Winter Squash and White Bean Soup

This is a hearty and healthy soup, perfect for cold winter nights. This recipe takes about 90 minutes to prepare, not including soaking times. The beans may be cooked up to 2 days in advance and stored in the refrigerator.
Serves 6-8.
Ingredients
  • 1 ½ cup dried white/navy beans
  • 1 small butternut squash
  • 1 medium onion, diced
  • 6-8 cloves garlic, minced
  • 3 cups kale, chopped fine
  • 5 cups chicken or vegetable broth
  • 2 Tbsp vegetable oil
  • 1 1/2 Tbsp thyme
  • 1 Tbsp rubbed sage
  • 4 bay leaves
  • 1 tsp salt
  • 1 tsp pepper

Soak beans 6-8 hours or overnight in a large bowl with enough water to cover by 3 inches. Drain soaked beans and add to a large pot of water. Boil for 30-40 minutes until beans are tender but not soft. Drain beans. Carefully, slice butternut squash in half lengthwise with a large chef’s knife. Scoop out seeds. Remove the skin with a sharp paring knife or vegetable peeler. Chop the squash into ¾ inch cubes.  Heat oil over medium heat in a large dry stock pot. Add the butternut squash and onion and sautee for about 5 minutes, then add the garlic and cook 2 minutes longer until onion becomes tender and translucent. Add the broth and bay leaves, cover, and bring to a boil. Then lower heat to a simmer and cook for 10 minutes. After this, add the cooked beans. Continue to simmer 10 minutes longer until squash is tender. Add the chopped kale and seasonings and cook 5 minutes more. Serve warm.

Raw Chocolate Tart with Vanilla Creme and Raspberry Coulis

This is a decadent dessert perfect for special occasions. The filling is made with avocados to give it a thick, velvety smooth texture. It has a rich chocolate flavor that goes perfectly with the sweet vanilla creme and slightly tart raspberry coulis. It is also delicious on its own and can be served like chocolate mousse. This recipe is gluten-free, vegan, and made without refined sugar. It takes approximately one-and-a-half to two hours to prepare.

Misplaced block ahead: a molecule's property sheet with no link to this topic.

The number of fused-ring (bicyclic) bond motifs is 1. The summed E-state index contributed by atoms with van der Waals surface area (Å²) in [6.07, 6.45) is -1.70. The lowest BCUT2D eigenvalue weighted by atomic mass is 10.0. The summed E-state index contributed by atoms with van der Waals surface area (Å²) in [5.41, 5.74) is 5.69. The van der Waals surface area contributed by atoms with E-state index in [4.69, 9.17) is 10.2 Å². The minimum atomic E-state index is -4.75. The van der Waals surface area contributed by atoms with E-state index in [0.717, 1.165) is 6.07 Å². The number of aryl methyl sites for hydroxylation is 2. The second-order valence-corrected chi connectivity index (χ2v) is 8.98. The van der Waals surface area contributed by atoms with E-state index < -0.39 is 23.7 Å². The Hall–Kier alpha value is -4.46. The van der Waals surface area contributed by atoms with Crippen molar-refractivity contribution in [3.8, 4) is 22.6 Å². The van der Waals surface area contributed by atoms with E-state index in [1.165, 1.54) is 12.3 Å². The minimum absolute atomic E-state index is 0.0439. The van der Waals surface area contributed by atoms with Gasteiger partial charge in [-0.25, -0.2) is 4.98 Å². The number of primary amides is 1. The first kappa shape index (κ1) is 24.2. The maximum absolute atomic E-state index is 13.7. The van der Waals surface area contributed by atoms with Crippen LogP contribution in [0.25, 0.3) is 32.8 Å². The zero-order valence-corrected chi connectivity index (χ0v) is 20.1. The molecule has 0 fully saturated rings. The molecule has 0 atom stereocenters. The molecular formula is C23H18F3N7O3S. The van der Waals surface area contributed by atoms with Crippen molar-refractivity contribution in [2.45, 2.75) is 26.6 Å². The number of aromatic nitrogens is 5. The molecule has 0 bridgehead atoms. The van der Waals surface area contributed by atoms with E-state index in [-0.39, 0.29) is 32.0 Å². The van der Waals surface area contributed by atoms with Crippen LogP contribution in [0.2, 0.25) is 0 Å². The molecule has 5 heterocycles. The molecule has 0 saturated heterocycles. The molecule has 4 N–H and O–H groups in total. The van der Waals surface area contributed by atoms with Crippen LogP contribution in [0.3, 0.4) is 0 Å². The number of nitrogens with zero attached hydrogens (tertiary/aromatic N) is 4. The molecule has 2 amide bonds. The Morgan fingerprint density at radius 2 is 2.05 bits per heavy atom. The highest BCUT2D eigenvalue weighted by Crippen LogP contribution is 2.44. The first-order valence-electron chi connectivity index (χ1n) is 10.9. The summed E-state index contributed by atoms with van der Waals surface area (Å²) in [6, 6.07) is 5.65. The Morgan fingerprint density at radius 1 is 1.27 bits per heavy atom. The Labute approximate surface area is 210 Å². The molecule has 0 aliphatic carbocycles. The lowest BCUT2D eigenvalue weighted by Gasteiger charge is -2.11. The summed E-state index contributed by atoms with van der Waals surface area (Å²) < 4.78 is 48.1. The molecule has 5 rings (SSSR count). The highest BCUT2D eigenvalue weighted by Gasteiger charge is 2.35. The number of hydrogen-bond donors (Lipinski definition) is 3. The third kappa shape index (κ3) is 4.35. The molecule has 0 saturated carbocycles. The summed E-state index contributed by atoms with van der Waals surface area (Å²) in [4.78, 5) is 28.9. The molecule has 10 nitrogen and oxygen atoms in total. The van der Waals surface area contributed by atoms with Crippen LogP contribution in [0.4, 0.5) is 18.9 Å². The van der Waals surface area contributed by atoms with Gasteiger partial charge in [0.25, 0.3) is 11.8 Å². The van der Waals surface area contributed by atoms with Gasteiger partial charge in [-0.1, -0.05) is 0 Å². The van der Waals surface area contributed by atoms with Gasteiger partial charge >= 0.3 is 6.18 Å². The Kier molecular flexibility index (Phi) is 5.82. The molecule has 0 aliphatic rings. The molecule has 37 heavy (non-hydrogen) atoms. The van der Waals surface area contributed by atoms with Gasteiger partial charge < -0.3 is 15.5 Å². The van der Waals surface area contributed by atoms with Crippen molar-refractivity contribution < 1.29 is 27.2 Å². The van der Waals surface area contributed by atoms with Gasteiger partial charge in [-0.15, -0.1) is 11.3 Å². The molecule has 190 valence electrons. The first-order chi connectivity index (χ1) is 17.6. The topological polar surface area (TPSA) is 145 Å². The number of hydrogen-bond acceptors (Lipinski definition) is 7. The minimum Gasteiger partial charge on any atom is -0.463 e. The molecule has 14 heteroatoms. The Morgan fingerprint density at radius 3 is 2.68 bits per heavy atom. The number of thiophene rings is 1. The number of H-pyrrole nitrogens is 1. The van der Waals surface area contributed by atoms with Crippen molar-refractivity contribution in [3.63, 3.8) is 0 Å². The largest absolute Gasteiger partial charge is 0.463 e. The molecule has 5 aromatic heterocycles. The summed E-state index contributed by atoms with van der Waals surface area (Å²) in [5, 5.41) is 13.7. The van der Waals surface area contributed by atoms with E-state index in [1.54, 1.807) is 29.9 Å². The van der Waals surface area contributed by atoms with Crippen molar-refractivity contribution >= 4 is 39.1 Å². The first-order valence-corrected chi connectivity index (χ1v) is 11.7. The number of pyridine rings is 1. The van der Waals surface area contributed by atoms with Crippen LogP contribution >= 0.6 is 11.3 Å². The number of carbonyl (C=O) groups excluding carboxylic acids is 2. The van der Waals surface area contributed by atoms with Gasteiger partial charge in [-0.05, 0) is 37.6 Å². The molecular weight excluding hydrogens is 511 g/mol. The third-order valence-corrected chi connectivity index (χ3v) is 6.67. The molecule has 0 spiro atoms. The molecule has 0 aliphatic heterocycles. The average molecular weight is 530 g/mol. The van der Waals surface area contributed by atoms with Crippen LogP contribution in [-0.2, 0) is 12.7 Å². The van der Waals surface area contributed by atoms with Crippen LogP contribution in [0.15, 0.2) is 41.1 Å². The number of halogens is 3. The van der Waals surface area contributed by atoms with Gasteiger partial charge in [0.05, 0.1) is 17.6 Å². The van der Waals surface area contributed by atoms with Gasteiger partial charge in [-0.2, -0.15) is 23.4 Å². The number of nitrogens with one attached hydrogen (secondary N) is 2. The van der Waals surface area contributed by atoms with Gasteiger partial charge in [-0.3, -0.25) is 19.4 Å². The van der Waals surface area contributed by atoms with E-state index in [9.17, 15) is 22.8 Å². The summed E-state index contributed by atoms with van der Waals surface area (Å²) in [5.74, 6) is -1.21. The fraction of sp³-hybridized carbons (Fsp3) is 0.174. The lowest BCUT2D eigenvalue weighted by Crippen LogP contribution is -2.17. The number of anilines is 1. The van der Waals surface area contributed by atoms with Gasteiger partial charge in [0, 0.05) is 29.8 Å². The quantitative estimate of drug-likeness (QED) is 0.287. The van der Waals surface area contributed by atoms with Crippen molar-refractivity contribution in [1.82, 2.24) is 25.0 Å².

Serves 8-12

Crust

  • 1 cup dried, shredded coconut
  • 1 cup raw macadamia nuts
  • 4 pitted dates
  • 1/2 tsp salt
  • 2 tsp coconut oil

Filling

  • 2 avocados
  • 6 dates, soaked for one hour in a little water
  • 1 Tbsp coconut oil
  • 1 1/2 Tbsp vanilla extract
  • 1 Tbsp honey
  • 1/4 tsp sea salt
  • 1/2 cup carob powder*
  • 1/3 cup unsweetened cocoa powder

*Carob powder can be found at most health food stores in the baking or bulk sections. It has a sweet flavor somewhat similar to chocolate. It is used in this recipe to enhance the flavor of the cocoa powder, which can sometimes be bitter on its own.

Vanilla Crème

  • 1 1/2 cups raw cashews, soaked for 30 minutes in a little water
  • 6 pitted dates, soaked for 30 minutes in a little water
  • 1 Tbsp coconut oil
  • 2 Tbsp vanilla extract
  • 1/4 tsp sea salt

Raspberry Coulis

  • 1 pint raspberries, fresh or frozen
  • 2 Tbsp orange juice
  • 1 tsp orange zest
  • 2-3 Tbsp honey

Start by soaking the dates for the vanilla crème and filling and the cashews for the vanilla crème in separate bowls. Add just enough water to cover the ingredients. Blend the ingredients for the crust in a food processor until they are smooth and can be pressed together into a dough. Press the mixture into a 9″ x 1.125″ tart pan with a removable bottom; making sure it evenly covers the bottom and all sides of the pan. Set the crust aside in the refrigerator.

Retrieve the dates and cashews for the vanilla crème from the soaking water, making sure to reserve the date soaking water. Place all ingredients for the vanilla crème in the food processor and blend, adding 1 Tbsp of the date soaking water at a time until the mixture is the consistency of smooth frosting. Set aside.

Blend all ingredients for the raspberry coulis in a blender or food processor until smooth and then set aside.

Drain the dates for the filling and add to the food processor with the rest of the ingredients for the filling. Blend until smooth, scraping down the sides occasionally to ensure that everything is well mixed. Spoon the filling into the crust. Starting at the center, push it out to the edges with a rubber spatula so that it forms one even layer. Refrigerate for 1-2 hours until it is set (longer is also fine).

Serve the tart chilled, with a dollop of vanilla crème and a drizzle of the raspberry coulis.